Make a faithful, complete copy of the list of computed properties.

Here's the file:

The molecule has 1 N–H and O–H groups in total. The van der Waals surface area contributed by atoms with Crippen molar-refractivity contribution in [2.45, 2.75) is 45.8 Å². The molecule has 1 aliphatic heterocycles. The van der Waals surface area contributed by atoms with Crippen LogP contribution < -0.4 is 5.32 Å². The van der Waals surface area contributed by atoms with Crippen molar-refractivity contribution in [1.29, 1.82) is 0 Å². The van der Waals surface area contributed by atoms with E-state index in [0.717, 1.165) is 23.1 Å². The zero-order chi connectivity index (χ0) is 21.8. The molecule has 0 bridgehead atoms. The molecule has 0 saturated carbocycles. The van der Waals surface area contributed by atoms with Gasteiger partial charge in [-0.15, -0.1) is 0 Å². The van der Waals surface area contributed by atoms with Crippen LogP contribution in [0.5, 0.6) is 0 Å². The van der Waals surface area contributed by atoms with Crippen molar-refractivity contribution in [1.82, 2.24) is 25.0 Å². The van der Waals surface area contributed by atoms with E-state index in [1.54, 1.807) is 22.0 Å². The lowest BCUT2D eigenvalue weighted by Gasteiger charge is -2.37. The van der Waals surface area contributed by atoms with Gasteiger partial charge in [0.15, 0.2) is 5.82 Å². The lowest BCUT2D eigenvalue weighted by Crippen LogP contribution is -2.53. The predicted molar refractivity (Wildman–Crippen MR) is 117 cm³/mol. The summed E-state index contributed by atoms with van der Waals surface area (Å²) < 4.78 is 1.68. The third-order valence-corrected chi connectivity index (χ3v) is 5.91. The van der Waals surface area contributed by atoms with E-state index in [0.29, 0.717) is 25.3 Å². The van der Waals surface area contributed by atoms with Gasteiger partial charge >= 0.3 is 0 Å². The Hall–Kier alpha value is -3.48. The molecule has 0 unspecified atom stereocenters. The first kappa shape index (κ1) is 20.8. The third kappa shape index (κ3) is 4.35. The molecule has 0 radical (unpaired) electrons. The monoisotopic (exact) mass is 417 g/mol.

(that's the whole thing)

The molecule has 1 N–H and O–H groups in total. The van der Waals surface area contributed by atoms with Crippen molar-refractivity contribution in [2.45, 2.75) is 45.8 Å². The molecule has 1 aliphatic heterocycles. The van der Waals surface area contributed by atoms with Crippen LogP contribution < -0.4 is 5.32 Å². The van der Waals surface area contributed by atoms with Crippen molar-refractivity contribution in [1.29, 1.82) is 0 Å². The van der Waals surface area contributed by atoms with E-state index in [0.717, 1.165) is 23.1 Å². The zero-order chi connectivity index (χ0) is 21.8. The molecule has 0 bridgehead atoms. The molecule has 0 saturated carbocycles. The van der Waals surface area contributed by atoms with Gasteiger partial charge in [-0.15, -0.1) is 0 Å². The van der Waals surface area contributed by atoms with Crippen LogP contribution in [0.5, 0.6) is 0 Å². The van der Waals surface area contributed by atoms with Crippen molar-refractivity contribution in [1.82, 2.24) is 25.0 Å². The van der Waals surface area contributed by atoms with E-state index in [1.54, 1.807) is 22.0 Å². The lowest BCUT2D eigenvalue weighted by Gasteiger charge is -2.37. The van der Waals surface area contributed by atoms with Gasteiger partial charge in [0.15, 0.2) is 5.82 Å². The lowest BCUT2D eigenvalue weighted by Crippen LogP contribution is -2.53. The predicted molar refractivity (Wildman–Crippen MR) is 117 cm³/mol. The summed E-state index contributed by atoms with van der Waals surface area (Å²) < 4.78 is 1.68. The third-order valence-corrected chi connectivity index (χ3v) is 5.91. The van der Waals surface area contributed by atoms with E-state index in [0.29, 0.717) is 25.3 Å². The van der Waals surface area contributed by atoms with Gasteiger partial charge >= 0.3 is 0 Å². The Hall–Kier alpha value is -3.48. The molecule has 0 unspecified atom stereocenters. The first kappa shape index (κ1) is 20.8. The third kappa shape index (κ3) is 4.35. The molecule has 0 radical (unpaired) electrons. The monoisotopic (exact) mass is 417 g/mol.